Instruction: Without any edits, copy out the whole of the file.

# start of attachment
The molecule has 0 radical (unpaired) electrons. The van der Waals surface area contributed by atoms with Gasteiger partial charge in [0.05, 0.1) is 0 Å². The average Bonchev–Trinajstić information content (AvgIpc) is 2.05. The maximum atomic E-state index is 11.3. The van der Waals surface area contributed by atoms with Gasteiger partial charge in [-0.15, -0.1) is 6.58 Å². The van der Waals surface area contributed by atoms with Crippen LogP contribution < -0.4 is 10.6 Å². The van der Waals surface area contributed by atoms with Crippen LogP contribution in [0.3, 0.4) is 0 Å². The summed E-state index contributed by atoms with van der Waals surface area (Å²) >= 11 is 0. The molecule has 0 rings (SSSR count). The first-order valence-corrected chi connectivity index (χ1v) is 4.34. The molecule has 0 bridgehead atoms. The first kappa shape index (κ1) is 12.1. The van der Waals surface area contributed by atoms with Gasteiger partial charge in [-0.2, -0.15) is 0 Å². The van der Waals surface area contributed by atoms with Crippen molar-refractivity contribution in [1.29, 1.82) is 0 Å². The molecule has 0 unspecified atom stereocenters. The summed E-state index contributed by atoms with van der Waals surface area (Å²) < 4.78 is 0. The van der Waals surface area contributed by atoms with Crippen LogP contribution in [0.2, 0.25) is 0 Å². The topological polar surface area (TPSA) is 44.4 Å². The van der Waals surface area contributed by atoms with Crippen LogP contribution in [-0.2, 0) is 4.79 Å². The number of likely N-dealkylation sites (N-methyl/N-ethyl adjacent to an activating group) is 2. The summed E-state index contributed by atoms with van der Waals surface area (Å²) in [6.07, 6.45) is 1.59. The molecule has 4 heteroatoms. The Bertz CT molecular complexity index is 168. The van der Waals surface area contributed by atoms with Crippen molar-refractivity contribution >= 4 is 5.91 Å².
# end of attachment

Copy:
The molecule has 0 radical (unpaired) electrons. The van der Waals surface area contributed by atoms with Gasteiger partial charge in [0.05, 0.1) is 0 Å². The average Bonchev–Trinajstić information content (AvgIpc) is 2.05. The maximum atomic E-state index is 11.3. The van der Waals surface area contributed by atoms with Gasteiger partial charge in [-0.15, -0.1) is 6.58 Å². The van der Waals surface area contributed by atoms with Crippen LogP contribution < -0.4 is 10.6 Å². The van der Waals surface area contributed by atoms with Crippen LogP contribution in [0.3, 0.4) is 0 Å². The summed E-state index contributed by atoms with van der Waals surface area (Å²) >= 11 is 0. The molecule has 0 rings (SSSR count). The first-order valence-corrected chi connectivity index (χ1v) is 4.34. The molecule has 0 bridgehead atoms. The first kappa shape index (κ1) is 12.1. The van der Waals surface area contributed by atoms with Gasteiger partial charge in [-0.2, -0.15) is 0 Å². The van der Waals surface area contributed by atoms with Crippen molar-refractivity contribution in [1.29, 1.82) is 0 Å². The molecule has 0 unspecified atom stereocenters. The summed E-state index contributed by atoms with van der Waals surface area (Å²) < 4.78 is 0. The van der Waals surface area contributed by atoms with Crippen LogP contribution in [0.2, 0.25) is 0 Å². The topological polar surface area (TPSA) is 44.4 Å². The van der Waals surface area contributed by atoms with Crippen LogP contribution in [-0.2, 0) is 4.79 Å². The number of likely N-dealkylation sites (N-methyl/N-ethyl adjacent to an activating group) is 2. The summed E-state index contributed by atoms with van der Waals surface area (Å²) in [6.07, 6.45) is 1.59. The molecule has 4 heteroatoms. The Bertz CT molecular complexity index is 168. The van der Waals surface area contributed by atoms with Crippen molar-refractivity contribution >= 4 is 5.91 Å².